Assistant Chief Commissioner represents 10 million Guides at UN Commission on the Status of Women

Our Assistant Chief Commissioner had the honour of representing 10 million Girl Guides at the 61st Commission on the Status of Women (CSW61) in New York.

Jenna Goodwin was one of 11 young women from around the world representing the World Association of Girl Guides and Girl Scouts (WAGGGS) at CSW61 - the principal body dedicated to gender equality and the empowerment of women at the United Nations.

Jenna delivered a statement on behalf of WAGGGS at an interactive expert panel on “Enhancing availability and use of data and gender statistics to support accelerated implementation of the Sustainable Development Goals”.

She talked about the importance of collecting data by age, gender and other categories so that progress for all girls is adequately captured. She also spoke about U-Report, a social messaging tool developed by WAGGGS and UNICEF to enable anyone anywhere to speak out on the issues they care about.

“I am just one voice, but I am proud to have represented 10 million voices of WAGGGS members around the world,” she said.

Ms Goodwin took part in various sessions, including “Young Women and Mental Health” and “The voices of young women in peace and security” as well as skills exchange labs on digital and political advocacy. As a member of the WAGGGS team, she was also involved in running a session on the Free Being Me body confidence programme while other members of the delegation ran a session on WAGGGS’s Stop the Violence campaign.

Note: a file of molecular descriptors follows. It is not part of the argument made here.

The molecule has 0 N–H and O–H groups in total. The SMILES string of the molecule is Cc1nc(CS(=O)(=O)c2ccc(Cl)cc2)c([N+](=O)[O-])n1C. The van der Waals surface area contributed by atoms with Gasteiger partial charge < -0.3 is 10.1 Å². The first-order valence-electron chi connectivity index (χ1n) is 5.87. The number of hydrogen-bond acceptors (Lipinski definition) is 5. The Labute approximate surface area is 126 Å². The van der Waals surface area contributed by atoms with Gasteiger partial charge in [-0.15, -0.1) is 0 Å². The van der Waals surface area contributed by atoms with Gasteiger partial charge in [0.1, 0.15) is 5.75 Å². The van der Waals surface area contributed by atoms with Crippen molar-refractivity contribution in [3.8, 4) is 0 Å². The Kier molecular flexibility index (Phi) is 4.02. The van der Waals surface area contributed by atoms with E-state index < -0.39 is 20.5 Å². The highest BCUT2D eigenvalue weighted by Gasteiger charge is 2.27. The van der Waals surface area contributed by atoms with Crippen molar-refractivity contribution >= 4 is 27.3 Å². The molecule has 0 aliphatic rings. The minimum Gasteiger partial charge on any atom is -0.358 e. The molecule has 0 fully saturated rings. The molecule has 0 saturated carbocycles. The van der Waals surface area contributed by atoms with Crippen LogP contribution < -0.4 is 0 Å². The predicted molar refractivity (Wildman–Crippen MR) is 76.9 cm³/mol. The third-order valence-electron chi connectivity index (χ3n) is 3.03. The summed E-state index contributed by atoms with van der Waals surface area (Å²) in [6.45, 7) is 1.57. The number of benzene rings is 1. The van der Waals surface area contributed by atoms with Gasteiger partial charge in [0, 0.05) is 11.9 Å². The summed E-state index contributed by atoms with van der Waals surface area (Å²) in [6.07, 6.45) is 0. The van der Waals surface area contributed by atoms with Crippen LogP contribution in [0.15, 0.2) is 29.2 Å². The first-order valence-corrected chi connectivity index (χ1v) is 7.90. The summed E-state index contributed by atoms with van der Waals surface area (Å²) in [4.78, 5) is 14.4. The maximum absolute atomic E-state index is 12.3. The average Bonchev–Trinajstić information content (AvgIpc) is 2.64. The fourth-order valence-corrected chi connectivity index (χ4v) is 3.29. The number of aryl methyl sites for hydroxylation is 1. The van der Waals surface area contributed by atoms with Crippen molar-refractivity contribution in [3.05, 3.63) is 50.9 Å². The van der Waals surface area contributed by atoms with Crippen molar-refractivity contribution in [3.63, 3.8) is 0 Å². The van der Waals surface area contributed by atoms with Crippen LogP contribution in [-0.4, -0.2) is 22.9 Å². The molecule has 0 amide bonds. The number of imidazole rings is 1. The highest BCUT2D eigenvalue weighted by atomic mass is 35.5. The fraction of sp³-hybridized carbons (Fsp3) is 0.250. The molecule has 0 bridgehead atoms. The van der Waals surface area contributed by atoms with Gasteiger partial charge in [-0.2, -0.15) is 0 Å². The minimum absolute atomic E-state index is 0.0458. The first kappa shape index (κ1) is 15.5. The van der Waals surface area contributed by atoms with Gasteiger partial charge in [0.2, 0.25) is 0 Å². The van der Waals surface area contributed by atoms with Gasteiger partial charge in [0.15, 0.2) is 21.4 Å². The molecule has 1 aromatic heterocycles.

She relished the opportunity to hear “some amazing speakers”, including Amina Mohammed, the Deputy Secretary General of the United Nations.

The overall theme of CSW61 was “Women’s Economic Empowerment in the Changing World of Work” and, as a member of the WAGGGS delegation, Ms Goodwin had the opportunity to sit on various panels at different events in conjunction with other non-governmental organisations to speak out on important issues such as empowering girls’ economic futures through education, addressing discriminatory social norms and practices that inhibit girls and young women in society today.

You can read Jenna’s blog post about her experience here.